Labour leader Jeremy Corbyn is a victim of yet another smear. This time it’s an attempt to link him with one of the 1993 bombings in Warrington attributed to the Provisional IRA. But the claim, ludicrous as it appears, barely survived before it vanished with little trace into the ethernet.
Except that is not quite true.
The smear against Corbyn appears to have first originated with the Times newspaper, when Andrew Gilligan asserted that Corbyn attended several meetings with anti-fascists Red Action.
Next, Times columnist David Aaronovitch went one step further to argue that at least one Red Action member may have been responsible for the second of two Warrington bombings in 1993, both claimed by the IRA:
This follows a 2013 BBC documentary which also speculated about Red Action involvement.
What is known is that Patrick Hayes, a Red Action member, and Jan Taylor were convicted of planting a bomb outside Harrods in London and on a train in Kent, purportedly on behalf of the IRA.
But there has been no evidence produced that links either Hayes or Taylor with the Warrington atrocities.
Aaronovitch’s allegations against Corbyn seemingly came after the Wikipedia page on Red Action was edited on 19 August – the same day Gilligan’s article was published:
Here is the edit:
The edit, which was later removed, said:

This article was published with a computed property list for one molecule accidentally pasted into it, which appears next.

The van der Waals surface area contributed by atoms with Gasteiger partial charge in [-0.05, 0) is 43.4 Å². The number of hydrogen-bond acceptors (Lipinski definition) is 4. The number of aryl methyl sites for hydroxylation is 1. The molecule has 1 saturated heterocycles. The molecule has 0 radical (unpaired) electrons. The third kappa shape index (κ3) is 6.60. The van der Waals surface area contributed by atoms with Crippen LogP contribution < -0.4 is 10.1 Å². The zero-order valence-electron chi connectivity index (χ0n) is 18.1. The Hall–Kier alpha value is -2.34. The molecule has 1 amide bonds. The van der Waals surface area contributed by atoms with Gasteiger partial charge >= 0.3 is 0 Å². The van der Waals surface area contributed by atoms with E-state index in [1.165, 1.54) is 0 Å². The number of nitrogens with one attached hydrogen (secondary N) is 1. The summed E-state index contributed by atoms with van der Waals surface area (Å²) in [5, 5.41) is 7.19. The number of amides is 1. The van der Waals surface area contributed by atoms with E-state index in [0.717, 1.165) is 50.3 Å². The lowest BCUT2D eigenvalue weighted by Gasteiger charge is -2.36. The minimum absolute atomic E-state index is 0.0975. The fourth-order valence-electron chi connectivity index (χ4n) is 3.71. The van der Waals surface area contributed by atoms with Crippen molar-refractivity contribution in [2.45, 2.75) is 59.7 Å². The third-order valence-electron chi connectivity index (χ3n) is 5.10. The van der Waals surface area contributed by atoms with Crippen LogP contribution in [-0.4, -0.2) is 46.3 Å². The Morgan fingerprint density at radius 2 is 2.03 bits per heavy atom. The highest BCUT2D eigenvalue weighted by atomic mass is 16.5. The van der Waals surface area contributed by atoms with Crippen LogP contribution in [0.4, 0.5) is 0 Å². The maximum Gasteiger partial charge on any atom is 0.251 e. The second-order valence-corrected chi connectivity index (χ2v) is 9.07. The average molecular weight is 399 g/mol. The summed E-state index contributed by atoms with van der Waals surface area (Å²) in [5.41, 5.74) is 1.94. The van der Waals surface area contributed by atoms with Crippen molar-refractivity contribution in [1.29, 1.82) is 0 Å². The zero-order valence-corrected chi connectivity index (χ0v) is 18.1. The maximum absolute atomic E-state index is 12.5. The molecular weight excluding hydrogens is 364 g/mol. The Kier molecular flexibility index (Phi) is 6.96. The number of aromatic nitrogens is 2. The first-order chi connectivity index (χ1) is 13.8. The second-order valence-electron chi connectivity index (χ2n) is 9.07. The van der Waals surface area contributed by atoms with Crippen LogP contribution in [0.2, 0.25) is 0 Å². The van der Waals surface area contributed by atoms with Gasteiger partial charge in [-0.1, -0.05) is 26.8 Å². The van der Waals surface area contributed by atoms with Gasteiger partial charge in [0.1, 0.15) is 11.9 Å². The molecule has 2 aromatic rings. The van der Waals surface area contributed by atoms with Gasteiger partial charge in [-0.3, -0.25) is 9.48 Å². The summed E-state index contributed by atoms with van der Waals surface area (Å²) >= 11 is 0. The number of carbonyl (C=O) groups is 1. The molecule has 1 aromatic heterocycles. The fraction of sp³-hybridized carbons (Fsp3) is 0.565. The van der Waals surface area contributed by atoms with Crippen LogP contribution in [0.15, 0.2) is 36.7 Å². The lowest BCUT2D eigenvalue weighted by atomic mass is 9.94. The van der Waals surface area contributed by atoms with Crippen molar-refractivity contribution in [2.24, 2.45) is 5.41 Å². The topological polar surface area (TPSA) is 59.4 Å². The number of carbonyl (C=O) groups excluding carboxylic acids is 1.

In August 2018, it was reported that Labour Party leader Jeremy Corbyn was investigated by the police due to his involvement with the group while as an MP in the 1980s and 1990s. According to Andrew Gilligan in the The Sunday Times, ‘Jeremy Corbyn came to the attention of police after becoming involved with Red Action’ and ‘Corbyn spoke at at least three Red Action meetings between 1985 and 1992 and the group sometimes met at his then constituency office, ex-members said.’
There were several edits and re-edits to the Red Action page during the following days, specifically regarding mentions of Corbyn.
Notably, two years after the Warrington bombings, Red Action was infiltrated by an undercover police officer known as Mark Cassidy, but whose real name is Mark Jenner.
The recent smears come shortly after shadow chancellor John McDonnell tweeted that a revival of the Anti Nazi League could be needed to help confront a rising far-right:
There were two bombings in Warrington in 1993 – the first was at the gas works, but no one was injured.
Tragically the second bombing in Bridge Street killed three-year-old Johnathan Ball and twelve-year-old Tim Parry and injured 54 members of the public. But the perpetrators of the bombing have never been identified, let alone charged or convicted.
The families of those who died or were injured in that bombing deserve justice, not media speculation and party politics.
– Read more from The Canary about Jeremy Corbyn.
Featured image via Sophie Brown – Wikimedia